With less than a couple of hours to go until existing civil legal aid contracts expired and new ones came into force, the Legal Aid Agency finally issued an update last Friday to providers frantic with worry that they had not been able to dot the i's and cross the t's on the necessary paperwork that would allow them to continue to provide services the following day.
Many in the legal profession have reluctantly come to terms with the reality that justice is not a priority for the government in the way that health or education are. But surely legal aid practitioners - who are just trying to make sure vulnerable people can access justice - deserve better than what they had to go through on Friday?
Earlier in the day, the agency said contracts had not been uploaded for organisations that had not passed the verification process or been assigned account numbers for new offices. However, the agency's late-night update (posted at 10.12pm) stated that it was aware that a 'number' of providers were unable to accept their new contract despite being told they had passed the verification stage.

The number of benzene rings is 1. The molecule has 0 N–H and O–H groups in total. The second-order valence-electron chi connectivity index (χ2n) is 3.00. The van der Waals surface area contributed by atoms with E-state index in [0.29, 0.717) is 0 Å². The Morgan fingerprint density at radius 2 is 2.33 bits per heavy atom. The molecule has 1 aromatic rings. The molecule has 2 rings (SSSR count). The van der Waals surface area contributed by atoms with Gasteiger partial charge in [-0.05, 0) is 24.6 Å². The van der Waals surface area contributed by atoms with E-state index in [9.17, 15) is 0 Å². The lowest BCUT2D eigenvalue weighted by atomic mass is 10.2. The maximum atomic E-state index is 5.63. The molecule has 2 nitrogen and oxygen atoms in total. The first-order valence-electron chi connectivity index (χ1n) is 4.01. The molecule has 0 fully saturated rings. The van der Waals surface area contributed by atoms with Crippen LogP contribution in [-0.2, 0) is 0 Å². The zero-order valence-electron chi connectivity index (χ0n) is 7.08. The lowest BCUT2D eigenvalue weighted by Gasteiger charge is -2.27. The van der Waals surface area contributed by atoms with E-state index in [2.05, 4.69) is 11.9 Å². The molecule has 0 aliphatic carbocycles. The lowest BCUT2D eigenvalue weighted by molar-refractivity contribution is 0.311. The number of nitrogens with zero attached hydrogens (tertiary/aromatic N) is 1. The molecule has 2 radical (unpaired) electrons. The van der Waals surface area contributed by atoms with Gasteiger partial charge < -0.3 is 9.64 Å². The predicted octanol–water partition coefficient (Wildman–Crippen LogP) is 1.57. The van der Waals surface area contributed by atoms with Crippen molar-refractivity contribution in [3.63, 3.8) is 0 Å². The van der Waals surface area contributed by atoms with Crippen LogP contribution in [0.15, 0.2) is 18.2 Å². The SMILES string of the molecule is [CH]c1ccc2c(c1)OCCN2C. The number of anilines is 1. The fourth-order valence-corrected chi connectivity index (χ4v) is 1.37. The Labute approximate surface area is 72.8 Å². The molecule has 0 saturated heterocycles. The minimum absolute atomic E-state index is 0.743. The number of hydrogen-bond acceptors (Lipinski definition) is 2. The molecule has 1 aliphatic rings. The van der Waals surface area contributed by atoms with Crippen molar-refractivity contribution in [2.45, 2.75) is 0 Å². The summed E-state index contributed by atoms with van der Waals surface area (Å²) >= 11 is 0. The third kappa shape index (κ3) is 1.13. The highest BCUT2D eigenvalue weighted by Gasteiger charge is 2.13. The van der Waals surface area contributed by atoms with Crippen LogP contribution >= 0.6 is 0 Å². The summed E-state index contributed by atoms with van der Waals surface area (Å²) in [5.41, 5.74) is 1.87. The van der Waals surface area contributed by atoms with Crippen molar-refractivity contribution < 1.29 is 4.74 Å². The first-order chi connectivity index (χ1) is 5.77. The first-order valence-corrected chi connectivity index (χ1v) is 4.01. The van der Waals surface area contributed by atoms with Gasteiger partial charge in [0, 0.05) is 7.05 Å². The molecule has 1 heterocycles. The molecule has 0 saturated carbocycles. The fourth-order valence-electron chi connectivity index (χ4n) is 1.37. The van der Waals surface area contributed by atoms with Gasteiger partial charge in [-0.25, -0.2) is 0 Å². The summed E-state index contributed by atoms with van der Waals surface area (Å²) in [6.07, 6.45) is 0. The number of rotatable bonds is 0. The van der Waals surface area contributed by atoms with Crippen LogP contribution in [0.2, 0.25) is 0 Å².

That 'number' included a housing solicitor who had spent her Friday emailing the agency when she was supposed to be enjoying a holiday with her family.
The agency outlined measures 'to protect service provision' this week. However, what was notably absent from its update was an apology or an explanation for what went wrong.
If 'sorry' is the hardest word, the government should at least have the decency to explain precisely why so many practitioners' Friday nights were ruined.
What better time than tomorrow, when justice minister Lucy Frazer QC MP takes part in a Westminster Hall debate on the government's post-implementation review of its legal aid reforms.